Hiding in plain sight

Is the modern media landscape undermining our ability to detect and punish malicious leaders?

“You can fool part of the people some of the time, you can fool some of the people all of the time, but you cannot fool all the people all of the time.”

This famous quote by Abraham Lincoln was used for decades to explain why liberal democracies are the best political system to protect people from tyranny, as well as why they are inherently resilient against corruption and malicious conspiracy. The scenario here is that the “mighty” may be able to temporarily cover up evil ambitions to topple the government, or make deals with rival forces to sell off major parts of the (democratic) infrastructure However, eventually, a democratic society with its institutions like the free press and the freedom of speech, will expose them and prohibit the bad from happening. A perfect case study here is the 2019 Austrian “Ibiza-Affair” in which the then-serving vice-chancellor Heinz-Christian Strache got exposed by German news outlets, for severe corruption and abuse of power, and subsequently removed from his position.

What had happened? 

During a vacation in the beautiful Balearic Island of Ibiza, Strache tried to sell the major Austrian newspaper “Kronen Zeitung” to a woman whom he thought was a Russian oligarch, interested in taking over influential Austrian news outlets. However, the room in the privately rented villa, was wired and had hidden cameras, which recorded the whole conversation and later got into the hands of the aforementioned German outlets. These revelations quickly struck waves of outrage all over the world, and Strache was forced to resign. On top of that, the chaos caused by Strache resulted in a government collapse, and new elections had to be announced. To punish and deter officeholders from such huge irresponsibilities is vital to any state – especially for democracies. 

Nowadays though, it seems that revealed actions, that before would have meant political death, are survivable.

Nonetheless, for some time now, we could see a fundamental shift that could end Lincoln’s paradigm once and for all. His thinking rests on the assumption that power-abusing actors want to continue with their harmful behavior and dirty business without being sanctioned. Therefore, they need to conceal their actions, which exactly is the challenge for rightful citizens and democratic institutions – to uncover these wrongful actions and bring them to the broader society’s attention. Nowadays though, it seems that revealed actions, that before would have meant political death, are survivable. One just needs to think about a certain Donald J. Trump, who happened to be US president for a few years and still is a vibrant figure in US politics today. This man’s tale of publicized scandals would have been enough for several lower-tier representatives to resign. Yet he seems to thrive, and a sizable chunk of the US constituency loves him, despite all his, at times disgusting, at times democracy-endangering, behavior.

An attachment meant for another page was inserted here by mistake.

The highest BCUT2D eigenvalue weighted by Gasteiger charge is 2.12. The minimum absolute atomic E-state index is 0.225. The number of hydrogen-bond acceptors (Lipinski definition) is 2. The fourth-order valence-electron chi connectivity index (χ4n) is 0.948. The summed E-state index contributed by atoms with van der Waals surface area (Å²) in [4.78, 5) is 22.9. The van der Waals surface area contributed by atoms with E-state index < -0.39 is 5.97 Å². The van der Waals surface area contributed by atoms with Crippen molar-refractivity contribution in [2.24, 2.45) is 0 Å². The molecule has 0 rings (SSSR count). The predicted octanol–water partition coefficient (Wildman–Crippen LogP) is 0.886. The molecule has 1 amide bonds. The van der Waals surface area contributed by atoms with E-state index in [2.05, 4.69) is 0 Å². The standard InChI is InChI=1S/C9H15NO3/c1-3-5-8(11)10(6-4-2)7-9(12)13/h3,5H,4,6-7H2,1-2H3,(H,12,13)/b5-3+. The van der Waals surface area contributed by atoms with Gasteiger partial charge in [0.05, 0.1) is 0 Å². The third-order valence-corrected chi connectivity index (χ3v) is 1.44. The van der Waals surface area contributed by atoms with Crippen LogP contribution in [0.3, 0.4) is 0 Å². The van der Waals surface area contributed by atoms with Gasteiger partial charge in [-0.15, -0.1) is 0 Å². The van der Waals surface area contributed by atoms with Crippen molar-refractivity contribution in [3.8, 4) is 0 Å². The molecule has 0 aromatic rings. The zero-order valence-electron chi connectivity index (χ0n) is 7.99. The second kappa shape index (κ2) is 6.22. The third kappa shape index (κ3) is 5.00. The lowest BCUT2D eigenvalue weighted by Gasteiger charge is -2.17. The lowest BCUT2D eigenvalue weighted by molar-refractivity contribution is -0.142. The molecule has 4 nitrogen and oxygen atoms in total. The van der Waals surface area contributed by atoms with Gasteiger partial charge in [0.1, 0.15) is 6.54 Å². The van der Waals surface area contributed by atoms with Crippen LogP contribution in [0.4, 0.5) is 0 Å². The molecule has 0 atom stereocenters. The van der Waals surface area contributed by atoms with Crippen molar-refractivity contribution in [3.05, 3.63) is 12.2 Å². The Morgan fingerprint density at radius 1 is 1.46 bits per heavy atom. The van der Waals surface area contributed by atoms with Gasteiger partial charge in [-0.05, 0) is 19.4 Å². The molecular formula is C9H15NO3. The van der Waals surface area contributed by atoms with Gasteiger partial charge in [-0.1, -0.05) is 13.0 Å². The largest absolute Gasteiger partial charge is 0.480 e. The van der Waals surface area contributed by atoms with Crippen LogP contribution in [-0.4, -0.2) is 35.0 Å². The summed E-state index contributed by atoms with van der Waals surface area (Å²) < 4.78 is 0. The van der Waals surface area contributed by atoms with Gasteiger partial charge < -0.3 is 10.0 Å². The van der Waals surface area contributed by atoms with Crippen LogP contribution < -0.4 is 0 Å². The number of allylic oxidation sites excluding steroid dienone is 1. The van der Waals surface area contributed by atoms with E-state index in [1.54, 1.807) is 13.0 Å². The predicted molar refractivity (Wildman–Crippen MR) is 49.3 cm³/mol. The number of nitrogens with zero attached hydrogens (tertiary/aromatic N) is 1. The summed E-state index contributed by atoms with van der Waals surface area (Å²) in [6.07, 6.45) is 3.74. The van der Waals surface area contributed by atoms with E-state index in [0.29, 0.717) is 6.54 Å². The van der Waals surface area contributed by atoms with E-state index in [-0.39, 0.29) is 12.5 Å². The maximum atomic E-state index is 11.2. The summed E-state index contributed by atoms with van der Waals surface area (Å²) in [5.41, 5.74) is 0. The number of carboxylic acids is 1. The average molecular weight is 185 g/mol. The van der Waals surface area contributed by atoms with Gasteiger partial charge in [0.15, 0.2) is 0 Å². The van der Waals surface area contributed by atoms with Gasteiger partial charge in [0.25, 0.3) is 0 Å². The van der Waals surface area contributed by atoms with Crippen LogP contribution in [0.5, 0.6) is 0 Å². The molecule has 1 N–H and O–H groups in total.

Is it that today’s ‘mighty’ must not cover up their dirt, but just make sure there is enough other information flying around and blurring their sensitive information, to distract the people from holding them accountable?
The way in which social media works, and the sheer omnipresence of information – with varying degrees of quality – in a normal citizen’s life, through smartphones, infotainment systems, et cetera would surely speak in favor of this argument.

As attention spans get shorter and the quantity of information fired at individuals increases to an astronomical amount, the likelihood of citizens’ critical engagement with a single set of information decreases evermore. This trend could be strengthened by the ever-increasing pace of life and the social and economic struggles of a world diverting to a dangerous path of confrontation as opposed to one of cooperation. 

All these pressures could motivate those people with an incentive to hide certain information from the eyes of the public, to put their efforts into creating an avalanche of (bullshit-) information, thus confusing until the sensitive information is not identifiable anymore. In the end, this could be a way more effective strategy, than trying to hide what will eventually come to light anyway.

So what would Lincoln advise us as modern, critical citizens? Maybe he would tell us to, not only, try to disentangle the infinite net of information presented to us, and contemplate if there is something covered underneath – but also if there is something hiding in plain sight.

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